Lecture 2 WGS250.pdf

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Women and Gender Studies
Course Code
Karen Kus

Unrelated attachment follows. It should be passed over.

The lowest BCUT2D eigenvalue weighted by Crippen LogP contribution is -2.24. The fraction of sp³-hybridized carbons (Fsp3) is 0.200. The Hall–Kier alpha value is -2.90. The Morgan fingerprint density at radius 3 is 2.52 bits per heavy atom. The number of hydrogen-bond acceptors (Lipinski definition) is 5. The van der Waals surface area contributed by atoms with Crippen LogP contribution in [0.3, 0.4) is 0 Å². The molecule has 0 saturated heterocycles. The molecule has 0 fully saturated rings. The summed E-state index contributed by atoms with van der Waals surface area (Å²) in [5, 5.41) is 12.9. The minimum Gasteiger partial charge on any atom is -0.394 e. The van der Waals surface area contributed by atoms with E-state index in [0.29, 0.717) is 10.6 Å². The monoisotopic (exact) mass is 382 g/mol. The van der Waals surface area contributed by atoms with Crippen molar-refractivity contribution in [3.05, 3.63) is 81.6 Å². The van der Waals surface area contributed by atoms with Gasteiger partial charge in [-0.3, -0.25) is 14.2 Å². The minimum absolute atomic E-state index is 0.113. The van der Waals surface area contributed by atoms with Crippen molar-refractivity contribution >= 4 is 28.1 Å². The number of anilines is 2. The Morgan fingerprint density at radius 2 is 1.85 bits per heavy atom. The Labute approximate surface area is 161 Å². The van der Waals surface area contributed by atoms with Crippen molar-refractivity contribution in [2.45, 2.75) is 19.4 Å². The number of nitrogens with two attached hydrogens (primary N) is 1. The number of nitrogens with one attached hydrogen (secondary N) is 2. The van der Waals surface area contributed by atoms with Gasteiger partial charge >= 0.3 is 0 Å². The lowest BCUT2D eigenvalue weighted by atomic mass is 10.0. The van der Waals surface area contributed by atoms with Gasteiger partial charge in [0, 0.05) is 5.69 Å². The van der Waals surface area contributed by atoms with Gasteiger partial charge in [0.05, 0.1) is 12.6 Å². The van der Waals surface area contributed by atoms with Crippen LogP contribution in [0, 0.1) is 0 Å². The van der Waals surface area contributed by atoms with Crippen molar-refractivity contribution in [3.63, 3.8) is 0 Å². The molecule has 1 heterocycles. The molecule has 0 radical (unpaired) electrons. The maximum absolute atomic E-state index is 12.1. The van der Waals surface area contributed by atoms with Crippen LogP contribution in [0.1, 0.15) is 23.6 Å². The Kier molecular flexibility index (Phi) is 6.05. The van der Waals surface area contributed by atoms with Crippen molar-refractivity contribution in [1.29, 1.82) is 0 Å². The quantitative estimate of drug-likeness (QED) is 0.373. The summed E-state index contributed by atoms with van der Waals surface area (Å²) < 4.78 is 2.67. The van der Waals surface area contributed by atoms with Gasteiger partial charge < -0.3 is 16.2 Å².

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Lecture 2: Deconstructing Gender Norms and the Nuclear Family ▯ • you need to register your i-clicker with your UTORID and not the i-clicker (this is indicated on the syllabus) • if you registered your clicker last semester you should re register it this semester • Session outline ◦ defining family ◦ evaluating family changes ◦ deconstructing the nuclear family ◦ understanding the feminist terminology • What is a Family ◦ How do you define family ▪ socially constructed: not a specific definition to it, it’s what been said and thrown around throughout history ◦ What are the ingredients that make a family ▪ to call yourself a family what do you need to have? (brainstorming) ▪ parents ▪ siblings ▪ a marriage contract ▪ a relationship ▪ love ▪ moral/emotional support ▪ blood relations ▪ money ▪ a leader (go be parental, patriarchal, family figure ▪ common place of residence ▪ do you find these qualities necessary? • Legal definition of Family ◦ Determine who is responsible for providing financial and emotional support for children ◦ rights over and to children (custody, foster care, adoption, etc) ◦ Referes to who is responsible for house whole maintenance: payments for rent, or mortgage, or taxes, or utilities, etc ◦ Access to pensions, benefits, assists, etc ◦ Immigration Law (sponsorship, custody, etc) ◦ Marriage Law ◦ Ontario Family Law Act ▪ We have to be critical of how some people can’t fit these moulds • Census Family (StatsCan) ◦ Married couple and children (if any) ◦ Common Law couple and children (if any) ◦ Lone parent and at least one child ◦ Grandchildren and grandparents (no parents ▪ all family members living in one dwelling ▪ couple may be opposite or same sex ▪ children by birth, marriage or adoption ▪ Children not living with their spouses and/or children • Disclosing Identity and Family Form ◦ Schools, hospitals, immigration services, banks, businesses, and community organizations determine access and decision making power based on the definitions of “family” ◦ Stats Canada ▪ Mandatory short form census questionnaire ▪ penalties ranging from fines to jail time may be faced by those who do not complete the census ▪ Inaugral National Household Survey (NHS, voluntary) ◦ showed a sample census form ◦ showed a graph of census families by the presence of children ▪ since 2001 the number of families without children has grown both in married and common law relationships ◦ She was showing a detailed classification of families on the stats Canada website, doesn’t include gay families, or grandparents for example • Economic Family ◦ a group of two or more persons who live in the same dwelling and are related to each otter by blood, marriage, common law or adoption ◦ a couple may be of the opposite or same sex ◦ foster children are included ◦ broader concept than census family ◦ all persons who are members of a census family are also members of an economic family • What’s missing? ◦ Are definitions inclusive of all family forms? ◦ Room mates haven’t been identified ◦ aunts and uncles living with nieces and nephews ◦ live in care giver wouldn’t be considered a family ▪ sometimes live-in care giver will bring in her own family but they are also not classified as family ◦ people living together in an orphanage are not considered a family ◦ parent who only gets to see their child only on weekends ◦ senior group homes ◦ two brothers living in the same house; they wouldn’t legally be identified as a family (without the parents) ◦ they are not considered families according to stats Canada’s definition ◦ when we think about he definition of family and how families are recognized, it is not inclusive of all family forms • Family Forms Changing ◦ Families and living arrangements ▪ 2011 Census of Population counted 9 389 700 census families in Canada ▪ Married couples remained the predominant family structure (67%) in 2011 but the share has decreased over times ▪ Between 2006 and 2011, the number of common-law couples rose, more than four times the increase for married couples ▪ Lone-[arent families increased 8% over the same period ▪ bout 8/10 lone-parent families were female lone-parent families in 2011, while male lone parents families were 1/3 of that amount ▪ Same sex couple families increased 42.4% ▪ 2011, counted step families for the first time, it was about 12% of families ◦ you can see that common law couples are becoming more common ◦ same sex couples are becoming more common ◦ married couples have decreased over the past 50 years ◦ common law is increasing and lone parent in increasing ◦ but married couples is still the majority ◦ The number of single fathers raising their children is steadily increasing ◦ CTV and CBC articles are identifying that family forms are chaining and family can mean anything in Canada • Nuclear Family ◦ Nuclear family: the part of a family that includes only the father, mother and children ◦ In its discussion of stats units, the Final report and Recommendations of the Canberra Group, Expert Group on household Income Stats comments • Nuclear Ideology ◦ What does this mean for families who do not “fit” this ideology? ◦ Westernized ideology of the nuclear family as the primary social unit ◦ socially constructed as “idea” ◦ hyped in the 1950’s and the “American Dream” ◦ Why do you think this happened? ▪ because thats the norm ▪ it seemed advantageous to Parent children and to reproduce them ▪ perpetuated middle class white families ▪ economically efficient ▪ because both partners are bringing in an income ▪ in some cases you have the breadwinner and the other taking care of the children ▪ when you think of funding and who gets more support ▪ automatically it would go towards family that fit this ideal ▪ even today the families that don’t fit in don’t get the proper support • Although the dominant ideology case the nuclear family as the sold province of child rearing, people other than parents necessarily are involved in children’s lives at virtually every developmental state (From a book, Not so Nuclear families) • Fox and Luxton (Chp 1) ◦ normalized and universalized- the nuclear familist is often what we think of as “family” ◦ historically and culturally specific ◦ nuclear family, marriage, children, heterosexual, blood relationships • Nuclear Family, Natural? Human Nature? ◦ Nuclear family is assumed as universal ◦ it isn’t found in all societies ▪ you have examples of cultures and societies that don’t have that in the textbook in this weeks readings ▪ therefore it is socially defined ◦ challenging the notion of “natural” ◦ seems self evidently biologically, but not seen as such universally, ◦ socially defined • Types of Families ◦ Nuclear ◦ Blended ◦ Extended ◦ Single Parent Family ◦ Childless Family ◦ Adoptive Family ◦ Polygamous, polygynous and polyandry ◦ monogamous family ◦ Matrifocal and Patrifocal Families ▪ the focus is on the mother or father ▪ patriarchal is patrifocal ◦ Cohabiting families ◦ Grandparent led families ◦ Same-sex Families ◦ Commuter Families ◦ Poster and Group Home Families • 5 Critica